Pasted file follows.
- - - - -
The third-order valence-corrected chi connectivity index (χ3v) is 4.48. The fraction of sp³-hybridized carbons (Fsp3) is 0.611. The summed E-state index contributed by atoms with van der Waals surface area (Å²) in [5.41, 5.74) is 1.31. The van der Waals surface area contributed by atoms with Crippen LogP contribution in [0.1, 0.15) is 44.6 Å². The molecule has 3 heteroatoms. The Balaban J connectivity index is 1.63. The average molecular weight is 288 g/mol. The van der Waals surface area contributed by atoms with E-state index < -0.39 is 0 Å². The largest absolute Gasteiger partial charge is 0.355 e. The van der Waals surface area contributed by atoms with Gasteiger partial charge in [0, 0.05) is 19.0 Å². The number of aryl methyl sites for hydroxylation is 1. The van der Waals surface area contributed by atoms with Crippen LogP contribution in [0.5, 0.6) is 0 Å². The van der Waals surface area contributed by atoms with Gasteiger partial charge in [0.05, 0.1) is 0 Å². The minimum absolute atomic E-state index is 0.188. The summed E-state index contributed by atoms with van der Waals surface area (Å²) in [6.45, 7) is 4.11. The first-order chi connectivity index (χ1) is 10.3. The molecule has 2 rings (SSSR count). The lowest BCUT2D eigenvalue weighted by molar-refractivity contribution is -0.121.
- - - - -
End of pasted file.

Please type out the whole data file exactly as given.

The third-order valence-corrected chi connectivity index (χ3v) is 4.48. The fraction of sp³-hybridized carbons (Fsp3) is 0.611. The summed E-state index contributed by atoms with van der Waals surface area (Å²) in [5.41, 5.74) is 1.31. The van der Waals surface area contributed by atoms with Crippen LogP contribution in [0.1, 0.15) is 44.6 Å². The molecule has 3 heteroatoms. The Balaban J connectivity index is 1.63. The average molecular weight is 288 g/mol. The van der Waals surface area contributed by atoms with E-state index < -0.39 is 0 Å². The largest absolute Gasteiger partial charge is 0.355 e. The van der Waals surface area contributed by atoms with Gasteiger partial charge in [0, 0.05) is 19.0 Å². The number of aryl methyl sites for hydroxylation is 1. The van der Waals surface area contributed by atoms with Crippen LogP contribution in [0.5, 0.6) is 0 Å². The van der Waals surface area contributed by atoms with Gasteiger partial charge in [0.05, 0.1) is 0 Å². The minimum absolute atomic E-state index is 0.188. The summed E-state index contributed by atoms with van der Waals surface area (Å²) in [6.45, 7) is 4.11. The first-order chi connectivity index (χ1) is 10.3. The molecule has 2 rings (SSSR count). The lowest BCUT2D eigenvalue weighted by molar-refractivity contribution is -0.121.